• Keep your cat indoors. This will protect him from contact with disease-causing agents to which he may be susceptible. By bringing your cat indoors, you’re also protecting the uninfected cats in your community.
  • Watch for changes—even seemingly minor—in your cat’s health and behavior. Immediately report any health concerns to your vet.
  • Bring your cat to your vet at least twice per year for a wellness checkup, blood count and urine analysis.
  • Feed your cat a nutritionally balanced food—no raw food diets, please, as bacteria and parasites in uncooked meat and eggs can be dangerous to immunocompromised pets.
  • Be sure your cat is spayed or neutered.

Although eventually, most FIV+ cats will become symptomatic and show signs of illness, most FIV+ cats  live long and happy lives provided they receive proper and prompt veterinary care.


The Epic Tale of Piper

Sometimes you just have to wait for your family to find you again.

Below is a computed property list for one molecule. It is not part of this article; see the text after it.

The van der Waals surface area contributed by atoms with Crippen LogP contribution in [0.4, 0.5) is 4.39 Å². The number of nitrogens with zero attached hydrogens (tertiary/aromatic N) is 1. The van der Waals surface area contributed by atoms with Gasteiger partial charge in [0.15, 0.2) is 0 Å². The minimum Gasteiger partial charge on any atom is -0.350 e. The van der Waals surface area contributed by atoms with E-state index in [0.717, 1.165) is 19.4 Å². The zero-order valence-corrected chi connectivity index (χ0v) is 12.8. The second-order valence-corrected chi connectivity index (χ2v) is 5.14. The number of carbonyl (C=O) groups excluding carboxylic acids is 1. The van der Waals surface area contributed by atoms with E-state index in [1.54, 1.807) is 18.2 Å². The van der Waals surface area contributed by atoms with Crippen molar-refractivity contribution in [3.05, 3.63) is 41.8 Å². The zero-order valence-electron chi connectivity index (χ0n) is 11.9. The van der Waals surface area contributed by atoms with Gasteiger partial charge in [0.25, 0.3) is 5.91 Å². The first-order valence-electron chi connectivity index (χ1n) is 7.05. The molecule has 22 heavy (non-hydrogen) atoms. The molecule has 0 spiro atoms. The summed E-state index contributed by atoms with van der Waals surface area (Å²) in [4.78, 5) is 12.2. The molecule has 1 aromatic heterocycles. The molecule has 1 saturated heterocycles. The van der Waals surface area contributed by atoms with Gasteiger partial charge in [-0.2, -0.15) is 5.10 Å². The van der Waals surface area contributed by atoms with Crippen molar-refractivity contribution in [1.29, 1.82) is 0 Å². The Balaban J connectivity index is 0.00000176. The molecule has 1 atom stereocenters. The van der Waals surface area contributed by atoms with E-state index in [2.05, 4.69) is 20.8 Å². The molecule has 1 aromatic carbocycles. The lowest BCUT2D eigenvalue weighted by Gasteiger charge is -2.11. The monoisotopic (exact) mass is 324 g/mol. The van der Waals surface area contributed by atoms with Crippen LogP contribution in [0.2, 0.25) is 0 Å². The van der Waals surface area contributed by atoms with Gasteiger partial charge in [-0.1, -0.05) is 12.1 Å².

Back in 1998, 4-week-old Piper and her sister were found in a drain pipe near an office building in Albany, NY.   Piper was named after the pipe.  (We thought she was named after her peep-y meow; she sounds a bit like a bird!).  Piper and sister went to separate homes where all was well for many years.
The couple who had Piper loved her very much.  When their (now) 11-year-old was about 2, he seemed to be having a severe  allergic reaction to Piper.  As per doctor’s orders, they looked for a new home for Piper, and she went to live with an employee of the mom’s dad who adored her.  Eventually,  they realized that the child actually had sinus issues and wasn’t allergic to Piper at all;  and though they wanted Piper back, they felt weird asking the lady to return her.   They did say that if anything ever happened, they would love to take Piper back but it seemed she was there to stay.
Fast forward several years.  It seems something did happen with that lady, and she brought Piper to the Shelter, where she joined us at the Annex and soon became a favorite.  A lovely gal, she spent several months with us, patiently waiting for just the right home while she got plenty of love and attention from all of the volunteers.
Back to Piper’s original family.  As the 11-year-old said, “The lady who had Piper didn’t work for PopPop anymore, so we lost touch with her.”   Then a family friend suddenly died, causing the family to go to Boscov’s  (the department store in the mall) to buy clothes for the funeral.  For some levity, the kids asked to visit the cats at the Annex.